Fam­ily drama ruf­fles the sur­face On Golden Pond

The Hamilton Spectator - - A&E - LORI LIT­TLE­TON Spe­cial to The Hamil­ton Spec­ta­tor

You’d be for­given for be­liev­ing you’re re­lax­ing at the lake at the start of “On Golden Pond,” Vil­lage Theatre Wa­ter­down’s lat­est pro­duc­tion.

Jane Co­ryell’s bril­liant set wel­comes you into a cosy cot­tage nes­tled in a forested lake in Maine. Pic­tures — a sneak­ing sus­pi­cion they’re fam­ily mem­bers of the cast and crew — a fish and fish­ing tackle adorn the walls. Books, board games and puz­zles are stacked be­side a fire­place, await­ing a rainy day.

It’s idyl­lic. But, in theatre, you know all is not as it seems and, as you set­tle into your seat, you’re wait­ing for the other shoe to drop.

When we meet the can­tan­ker­ous Nor­man Thayer, de­light­fully por­trayed by Al French, we get an inkling about what’s go­ing on.

The plot is un­com­pli­cated but that doesn’t mean we’re deal­ing with light top­ics here. Ethel (Deb Da­ge­nais) and Nor­man have re­turned to Golden Pond. Their es­tranged daugh­ter, Chelsea, her fi­ancé and his son ar­rive for Nor­man’s 80th birthday. From the mo­ment she calls her fa­ther Nor­man, we know their past and tur­bu­lent re­la­tion­ship will be re­opened. Ernest Thomp­son’s script also tackles the chal­lenges an ag­ing cou­ple face through de­men­tia, feel­ings of use­less­ness and death.

French deftly guides us through Nor­man’s com­plex­i­ties. The beauty of his per­for­mance lies in his ex­pert de­liv­ery of lines with their two-pronged in­ten­tion — he’s funny and sharp-wit­ted, yet with each word, we know some­thing more sin­is­ter lurks be­neath.

Nor­man han­dles his frus­tra­tion at not re­mem­ber­ing his phone num­ber by get­ting the op­er­a­tor to call him back and it’s com­i­cal. But, re­ally, it’s not funny. His awk­ward­ness dur­ing his re­union with Chelsea could have a strong bit­ter bent, but not with French in the lead. He moves us through these crit­i­cal mo­ments with our sym­pa­thy for him in­tact.

Da­ge­nais as Ethel is ex­cel­lent. One look con­veys her worry at his fail­ing mem­ory or the love she still feels for him. She’s the glue hold­ing Nor­man to­gether,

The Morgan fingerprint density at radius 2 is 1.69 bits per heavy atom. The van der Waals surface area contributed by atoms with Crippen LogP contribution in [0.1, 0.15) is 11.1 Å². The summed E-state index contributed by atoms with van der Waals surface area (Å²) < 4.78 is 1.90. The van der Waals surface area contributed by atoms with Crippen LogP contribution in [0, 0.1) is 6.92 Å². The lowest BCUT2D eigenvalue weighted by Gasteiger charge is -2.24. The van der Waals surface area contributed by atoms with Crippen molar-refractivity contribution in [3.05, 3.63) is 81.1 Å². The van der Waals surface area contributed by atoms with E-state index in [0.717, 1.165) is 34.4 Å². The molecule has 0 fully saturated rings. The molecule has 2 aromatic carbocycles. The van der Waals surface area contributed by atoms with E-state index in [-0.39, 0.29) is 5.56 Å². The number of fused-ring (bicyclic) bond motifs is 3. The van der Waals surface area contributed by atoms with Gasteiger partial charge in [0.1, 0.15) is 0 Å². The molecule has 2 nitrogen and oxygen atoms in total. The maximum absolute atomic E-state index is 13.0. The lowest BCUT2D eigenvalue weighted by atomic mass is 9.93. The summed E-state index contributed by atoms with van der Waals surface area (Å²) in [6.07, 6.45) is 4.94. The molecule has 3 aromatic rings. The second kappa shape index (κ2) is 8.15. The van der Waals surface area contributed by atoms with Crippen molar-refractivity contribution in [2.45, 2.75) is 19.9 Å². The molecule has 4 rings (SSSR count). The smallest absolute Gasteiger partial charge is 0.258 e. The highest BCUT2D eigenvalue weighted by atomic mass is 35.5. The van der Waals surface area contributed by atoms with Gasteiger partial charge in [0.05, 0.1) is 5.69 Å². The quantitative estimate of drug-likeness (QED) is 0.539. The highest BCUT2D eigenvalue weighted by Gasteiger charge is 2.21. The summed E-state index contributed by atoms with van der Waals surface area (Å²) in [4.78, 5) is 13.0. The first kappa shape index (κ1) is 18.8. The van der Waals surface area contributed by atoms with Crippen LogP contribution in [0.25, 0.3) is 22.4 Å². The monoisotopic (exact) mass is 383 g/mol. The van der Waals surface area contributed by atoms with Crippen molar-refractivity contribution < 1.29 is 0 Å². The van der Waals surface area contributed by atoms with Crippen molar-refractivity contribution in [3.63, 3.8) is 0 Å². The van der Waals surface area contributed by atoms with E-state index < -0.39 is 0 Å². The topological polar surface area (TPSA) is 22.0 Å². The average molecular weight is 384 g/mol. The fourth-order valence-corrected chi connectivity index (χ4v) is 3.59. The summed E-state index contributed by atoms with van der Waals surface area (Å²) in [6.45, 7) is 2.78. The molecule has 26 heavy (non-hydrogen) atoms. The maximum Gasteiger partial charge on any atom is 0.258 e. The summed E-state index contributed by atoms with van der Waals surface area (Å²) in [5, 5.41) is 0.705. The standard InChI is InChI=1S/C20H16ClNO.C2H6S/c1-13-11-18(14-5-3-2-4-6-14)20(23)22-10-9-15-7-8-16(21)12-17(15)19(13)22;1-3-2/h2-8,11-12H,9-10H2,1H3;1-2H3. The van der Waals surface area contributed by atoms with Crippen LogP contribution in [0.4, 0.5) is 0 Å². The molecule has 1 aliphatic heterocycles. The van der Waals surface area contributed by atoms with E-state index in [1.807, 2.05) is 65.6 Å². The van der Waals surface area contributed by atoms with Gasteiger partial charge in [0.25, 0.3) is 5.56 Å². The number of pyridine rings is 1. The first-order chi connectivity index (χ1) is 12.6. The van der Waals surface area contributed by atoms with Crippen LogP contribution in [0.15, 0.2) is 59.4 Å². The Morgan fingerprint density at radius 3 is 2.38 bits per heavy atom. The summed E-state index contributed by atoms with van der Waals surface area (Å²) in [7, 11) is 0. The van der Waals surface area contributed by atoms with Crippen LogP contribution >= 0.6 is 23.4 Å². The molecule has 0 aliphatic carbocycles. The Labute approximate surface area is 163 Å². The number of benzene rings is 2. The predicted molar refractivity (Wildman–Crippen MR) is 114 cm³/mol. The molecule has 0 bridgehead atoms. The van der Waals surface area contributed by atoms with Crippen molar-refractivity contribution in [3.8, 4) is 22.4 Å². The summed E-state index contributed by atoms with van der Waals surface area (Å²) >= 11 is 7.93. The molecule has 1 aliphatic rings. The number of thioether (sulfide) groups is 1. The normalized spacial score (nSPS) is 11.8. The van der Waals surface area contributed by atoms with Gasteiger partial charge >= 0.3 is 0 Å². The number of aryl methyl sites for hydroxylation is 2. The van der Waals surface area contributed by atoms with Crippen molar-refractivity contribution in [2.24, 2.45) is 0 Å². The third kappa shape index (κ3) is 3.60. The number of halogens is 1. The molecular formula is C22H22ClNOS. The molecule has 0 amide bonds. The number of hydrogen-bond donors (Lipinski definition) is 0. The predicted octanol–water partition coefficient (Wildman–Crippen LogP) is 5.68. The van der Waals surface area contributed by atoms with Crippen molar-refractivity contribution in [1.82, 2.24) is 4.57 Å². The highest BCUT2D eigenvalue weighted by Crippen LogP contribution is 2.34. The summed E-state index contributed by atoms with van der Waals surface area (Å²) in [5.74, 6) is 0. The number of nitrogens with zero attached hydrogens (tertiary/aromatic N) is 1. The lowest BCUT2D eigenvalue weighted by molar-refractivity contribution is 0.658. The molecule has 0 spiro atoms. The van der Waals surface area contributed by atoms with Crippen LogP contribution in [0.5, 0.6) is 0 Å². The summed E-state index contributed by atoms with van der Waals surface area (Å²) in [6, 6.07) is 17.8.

as well as the cookie-bak­ing grand­mother ev­ery­one wants.

Joy Au­bin, Marie Dickie and Amelia Stein­bring keep us rugged with cos­tumes straight from the L.L. Bean cat­a­logue. “On Golden Pond” is time­less, its themes uni­ver­sal, so we (thank­fully) don’t need to be placed in the late-1970s, when it was writ­ten. It would be dis­rup­tive to have bell bot­toms, side­burns and polyester all over the place.

That’s why it’s jar­ring when Chelsea shows up wear­ing pumps and brown and gold pat­terned, wide-bot­tomed pants rem­i­nis­cent of that era. We ex­pect her to head to the disco. But she’s a Golden Pond reg­u­lar. She knows it’s ru­ral so why’s she dressed like this?

Daniel Oros, a Wa­ter­down new­comer and whose theatre cred­its in­clude high school pro­duc­tions, does a con­vinc­ing job as Billy Ray. The in­stant we meet the foul-mouthed teen, we know he and Nor­man will get along like a house on fire. Nor­man shows the boy how to fish, Billy shows the oc­to­ge­nar­ian life is worth liv­ing.

Kevin Grif­fiths, as Char­lie the post­man, pro­vides the right amount of comedic re­lief dur­ing mail de­liv­er­ies. His laugh is in­fec­tious and helps lift the mood when we’ve picked a tad too much at past scabs.

Sara Bur­dulis does a good job as Chelsea and Brad Forbes, as her fi­ancé Bill Ray, mixes just the right amount of meek with val­our when he stands up to Nor­man.

If the re­cent weather has you re­treat­ing to the con­fines of your house, ven­ture out to the lit­tle cot­tage in Wa­ter­down where you can hun­ker down for an en­joy­able pro­duc­tion show­cas­ing a fam­ily that over­comes past hurts for a fu­ture full of prom­ise.


Deb Da­ge­nais, Daniel Oros and Al French as Ethel, Billy and Nor­man in “On Golden Pond.” The mouthy teen and the cranky Nor­man find com­mon ground.

Deb De­ge­nais and Al French as Ethel and Nor­man Thayer aptly tackle the chal­lenges their ag­ing char­ac­ters face.

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